Glen Zediker knows a lot about guns. As a competitive marksman, he fires them. As a writer, he writes about them. And as a community member, he teaches them.
Zediker, a middle-aged wiry man who looks like an outdoorsman, grew up on a cattle ranch in a tiny Colorado community. In his town, guns were a sport; the high school even had a team. They practiced in the school gym; there’s a page in his high school yearbook that shows kids– including Zediker himself– posing with rifles under the basketball hoop. “In that town of 400,” Zediker tells me over a cup of coffee at Dunn’s Family Steakhouse, “We’d get a better turnout for a rifle match that I do now when I shoot in Memphis.”
Zediker first moved to Water Valley over 20 years ago. His mother, a Surrette prior to marriage and a born-and-bred Water Vallian, had returned to Mississippi from the Colorado ranch. When she began ailing, Zediker came to care for her and earned his B.A. at Ole Miss while he was here. He returned to the Valley for good in 1996, attracted by “the slower pace” of life in the South, and two years later, shifted from writing about golf to focusing on his old passion: competitive shooting. As a self-employed writer, he set up a website (www.zediker.com) and began writing articles for publications such as GUNS magazine.
Ten years later, Zediker has written books with titles like “Slings And Things: a guide to all things worn, carried, dragged behind, and attached to an NRA High Power shooter and his rifle”, “Handloading for Competition”, and “The Competitive AR-15.” Articles include “M14 Maintenance” and a host of other technical how-tos, as well as overviews of training with air rifles.
So who buys these books from Zediker’s website? Apparently, shooters who are serious about improving their scores; Zediker tells me that shooting is a sport like any other, and requires know-how about technique. “The gun’s a part of it,” he says, “but the main part is the person.”
Writing about shooting isn’t just a day job. Zediker has carried over his passion for competitive shooting into his private life. As the single father of two young boys, Zediker appreciates that he can spend time with his sons competing in a sport where “you don’t have to be six-and-a-half feet tall or bench press 300 pounds.” The three enjoy competing with each other so much that they even converted a room in their home into an air rifle range. At age 10, the eldest son Matthew is already classified as a Distinguished Expert in the National Rifle Association, while Zediker ranks as a High Master with a score class of over 97 percent.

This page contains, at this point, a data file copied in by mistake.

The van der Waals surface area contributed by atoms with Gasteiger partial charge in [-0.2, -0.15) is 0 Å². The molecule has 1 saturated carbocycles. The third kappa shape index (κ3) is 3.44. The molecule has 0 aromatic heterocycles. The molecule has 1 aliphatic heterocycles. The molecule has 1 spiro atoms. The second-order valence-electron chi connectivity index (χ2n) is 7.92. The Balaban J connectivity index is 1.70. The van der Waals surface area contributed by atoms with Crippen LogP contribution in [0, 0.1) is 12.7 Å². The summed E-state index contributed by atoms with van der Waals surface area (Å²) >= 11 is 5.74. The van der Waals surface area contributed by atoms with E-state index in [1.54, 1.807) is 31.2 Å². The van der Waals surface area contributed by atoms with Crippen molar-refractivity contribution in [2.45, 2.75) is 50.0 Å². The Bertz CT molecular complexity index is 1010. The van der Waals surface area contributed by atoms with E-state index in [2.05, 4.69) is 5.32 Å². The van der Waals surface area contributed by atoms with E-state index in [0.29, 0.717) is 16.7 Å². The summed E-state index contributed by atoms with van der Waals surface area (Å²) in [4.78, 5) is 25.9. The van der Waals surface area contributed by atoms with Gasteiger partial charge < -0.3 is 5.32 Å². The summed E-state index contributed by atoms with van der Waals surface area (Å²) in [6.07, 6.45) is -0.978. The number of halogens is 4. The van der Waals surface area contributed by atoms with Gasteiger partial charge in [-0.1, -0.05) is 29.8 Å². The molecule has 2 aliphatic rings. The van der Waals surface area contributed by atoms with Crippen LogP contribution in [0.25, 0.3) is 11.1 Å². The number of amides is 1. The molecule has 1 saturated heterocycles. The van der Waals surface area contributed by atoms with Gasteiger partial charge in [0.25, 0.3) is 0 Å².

“It’s a sport we can do concurrently,” Zediker says. “There’s not too many like that.”
After seeing how much his own kids enjoyed shooting, Zediker decided to offer his knowledge to the community. For the past three years, Zediker has led the competitive shooting program of the Yalobusha 4-H Club, instructing youngsters from ages eight to eighteen in the art of aiming rifles. “My motivation in that is partially selfish and partially not,” he says, saying that he likes to spend as much time with his sons as he can. “But I love working with kids. I like to see kids get motivated.”
As we sit and talk over our lunch, it becomes clear that Zediker sees shooting as a kind of pure sport, where mind triumphs over brawn. He tells me that he sees the gun as a tool, not as a weapon. In fact, Zediker never fires at anything besides a target: he is not a hunter. For this man, it’s all about the competition. “With a little bit of focus,” he says, “any kid can do really well. It’s open to everybody.”
Of course, as a father and a coach, Zediker dwells on making sure that safety comes first. “Competitive shooting is all about safety,” he says. Zediker doesn’t just instruct the children in safety fundamentals, but also tries to teach the mechanics of guns. “Accidents are always preventable if you know how things work,” he says. “I don’t worry about my kids.”
As a writer, parent, and coach, Zediker has found the art of competitive shooting to be a way of life. “It’s definitely a subculture,” admits Zediker, his eyes crinkling. For this man, it’s a rewarding one.